Why does Yubari matter? Because Japan is going the same way - indeed, the town can be seen as a harbinger of what Japan will look like in 2060. People have been leaving rural villages and small towns for big cities like Tokyo, Osaka and Fukuoka for the past 40 years.

You wouldn’t know it wandering the streets of Tokyo, but almost 85% of Japan’s municipalities are shrinking. According to one report, more than half of them are “at risk of extinction” by 2040.

Unless something is done to get Japanese people to have more babies, by 2060 the population will have fallen by a third, from 127 million to 88 million. How the country will adapt to such unprecedented demographic change is anyone’s guess, but if Yubari is anything to go by, the outlook is not good.

Sources:

"Yubari, Japan: a city learns how to die," (The Guardian, 15.8.14)

"Yubari, Hokkaido," Wikipedia

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© grape Japan

©2021 GPlusMedia Inc.

16 Comments
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Higher wages and a more family-friendly work culture would go a long way to help encourage childbirth.

10 ( +10 / -0 )

Low birthrates plague all developed economies. The difference is that most have remedied their problem with immigration. Relying on the local population to have more children has NEVER worked. You need immigration.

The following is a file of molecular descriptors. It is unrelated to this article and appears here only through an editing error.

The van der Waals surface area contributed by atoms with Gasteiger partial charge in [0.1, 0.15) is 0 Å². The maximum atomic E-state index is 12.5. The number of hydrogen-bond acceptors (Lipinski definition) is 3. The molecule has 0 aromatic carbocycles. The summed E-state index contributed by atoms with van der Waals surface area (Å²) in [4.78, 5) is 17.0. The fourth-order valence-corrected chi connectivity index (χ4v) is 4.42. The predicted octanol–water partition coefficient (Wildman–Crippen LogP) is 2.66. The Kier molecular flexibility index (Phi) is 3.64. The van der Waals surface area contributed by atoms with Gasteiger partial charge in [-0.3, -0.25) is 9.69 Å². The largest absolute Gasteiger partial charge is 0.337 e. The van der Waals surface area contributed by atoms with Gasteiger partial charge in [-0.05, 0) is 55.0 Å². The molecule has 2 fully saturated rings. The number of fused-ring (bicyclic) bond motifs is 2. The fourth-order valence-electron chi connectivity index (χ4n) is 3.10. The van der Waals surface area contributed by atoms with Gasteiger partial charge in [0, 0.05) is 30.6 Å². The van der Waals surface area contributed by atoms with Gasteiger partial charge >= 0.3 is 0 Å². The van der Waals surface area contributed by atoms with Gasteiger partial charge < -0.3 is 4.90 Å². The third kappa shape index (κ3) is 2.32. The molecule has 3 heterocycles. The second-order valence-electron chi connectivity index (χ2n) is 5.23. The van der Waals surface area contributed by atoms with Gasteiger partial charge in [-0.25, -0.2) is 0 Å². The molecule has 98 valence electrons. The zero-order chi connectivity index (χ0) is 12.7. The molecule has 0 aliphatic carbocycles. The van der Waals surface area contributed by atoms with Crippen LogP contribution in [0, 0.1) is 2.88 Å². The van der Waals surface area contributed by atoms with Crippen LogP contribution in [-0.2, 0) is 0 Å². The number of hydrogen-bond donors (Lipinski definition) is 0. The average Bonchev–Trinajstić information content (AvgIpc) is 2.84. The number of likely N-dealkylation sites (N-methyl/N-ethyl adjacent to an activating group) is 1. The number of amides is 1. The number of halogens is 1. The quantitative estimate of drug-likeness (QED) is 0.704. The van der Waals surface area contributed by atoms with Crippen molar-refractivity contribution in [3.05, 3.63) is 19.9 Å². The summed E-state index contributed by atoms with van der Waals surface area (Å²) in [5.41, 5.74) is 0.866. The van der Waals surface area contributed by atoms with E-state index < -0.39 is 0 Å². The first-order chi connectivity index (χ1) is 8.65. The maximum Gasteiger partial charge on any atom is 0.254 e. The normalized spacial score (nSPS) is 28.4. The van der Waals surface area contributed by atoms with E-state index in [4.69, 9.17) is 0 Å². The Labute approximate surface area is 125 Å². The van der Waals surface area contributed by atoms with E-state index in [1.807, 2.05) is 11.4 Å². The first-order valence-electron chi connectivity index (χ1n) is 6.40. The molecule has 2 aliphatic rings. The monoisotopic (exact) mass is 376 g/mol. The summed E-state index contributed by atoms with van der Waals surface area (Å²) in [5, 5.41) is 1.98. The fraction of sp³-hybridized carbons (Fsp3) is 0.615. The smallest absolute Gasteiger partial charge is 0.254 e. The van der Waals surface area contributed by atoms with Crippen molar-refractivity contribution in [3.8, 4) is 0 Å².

1 ( +7 / -6 )

While higher wages will make some things easier..there should be much more done to de-centralise and incentivise moving to these smaller towns..boost up the infrastructure so people can work remotely in these villages and that will be a big step..further, get rid of inheritance and land tax for people living in those areas.. while it would be unethical to force people to move away from the cities.. make it not worth living in them..increase the taxes for bigger cities, impose levies on companies that don't allow remote work etc.. take away the benefits and reasons to move to the big cities and you will get more people moving away.

Giving away the land and get rid of a lot of unwanted/left for dead houses etc.. this country really needs a big reform and introduce eminent domain laws..

5 ( +6 / -1 )

Want people to have kids? Ban overtime. How are people supposed to raise a family when they are in the office 12 hours a day?

5 ( +6 / -1 )

Realistic measures are needed. Why is less people a problem ?it can be a plus.

Of course many towns and villages will disappear, accept that and work from a base of 80 million for the future.

Maintaining 12 post offices for 12000 people is not “ serving” society it is wasteful madness. Better 2 or 3 and good home services to the old and immobile.